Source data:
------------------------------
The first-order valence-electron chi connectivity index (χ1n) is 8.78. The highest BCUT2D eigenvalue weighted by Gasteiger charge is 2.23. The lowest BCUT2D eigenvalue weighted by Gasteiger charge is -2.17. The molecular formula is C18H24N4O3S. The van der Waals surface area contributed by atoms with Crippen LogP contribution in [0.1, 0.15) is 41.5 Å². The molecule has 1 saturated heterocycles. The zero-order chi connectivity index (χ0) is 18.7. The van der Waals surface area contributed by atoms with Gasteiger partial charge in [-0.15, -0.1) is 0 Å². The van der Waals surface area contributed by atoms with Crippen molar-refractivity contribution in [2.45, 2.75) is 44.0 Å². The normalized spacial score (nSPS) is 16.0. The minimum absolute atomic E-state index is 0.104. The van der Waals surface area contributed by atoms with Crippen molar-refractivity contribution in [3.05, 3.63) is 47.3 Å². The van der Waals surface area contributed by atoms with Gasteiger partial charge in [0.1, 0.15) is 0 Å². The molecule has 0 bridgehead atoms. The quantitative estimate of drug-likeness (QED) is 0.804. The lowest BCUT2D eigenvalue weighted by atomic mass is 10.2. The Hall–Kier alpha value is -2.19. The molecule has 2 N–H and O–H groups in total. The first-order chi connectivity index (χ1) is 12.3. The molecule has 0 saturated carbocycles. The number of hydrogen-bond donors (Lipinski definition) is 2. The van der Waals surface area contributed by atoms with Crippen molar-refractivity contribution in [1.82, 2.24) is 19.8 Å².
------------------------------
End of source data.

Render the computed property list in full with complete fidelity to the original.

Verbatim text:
The first-order valence-electron chi connectivity index (χ1n) is 8.78. The highest BCUT2D eigenvalue weighted by Gasteiger charge is 2.23. The lowest BCUT2D eigenvalue weighted by Gasteiger charge is -2.17. The molecular formula is C18H24N4O3S. The van der Waals surface area contributed by atoms with Crippen LogP contribution in [0.1, 0.15) is 41.5 Å². The molecule has 1 saturated heterocycles. The zero-order chi connectivity index (χ0) is 18.7. The van der Waals surface area contributed by atoms with Gasteiger partial charge in [-0.15, -0.1) is 0 Å². The van der Waals surface area contributed by atoms with Crippen molar-refractivity contribution in [2.45, 2.75) is 44.0 Å². The normalized spacial score (nSPS) is 16.0. The minimum absolute atomic E-state index is 0.104. The van der Waals surface area contributed by atoms with Crippen molar-refractivity contribution in [3.05, 3.63) is 47.3 Å². The van der Waals surface area contributed by atoms with Gasteiger partial charge in [0.1, 0.15) is 0 Å². The molecule has 0 bridgehead atoms. The quantitative estimate of drug-likeness (QED) is 0.804. The lowest BCUT2D eigenvalue weighted by atomic mass is 10.2. The Hall–Kier alpha value is -2.19. The molecule has 2 N–H and O–H groups in total. The first-order chi connectivity index (χ1) is 12.3. The molecule has 0 saturated carbocycles. The number of hydrogen-bond donors (Lipinski definition) is 2. The van der Waals surface area contributed by atoms with Crippen molar-refractivity contribution in [1.82, 2.24) is 19.8 Å².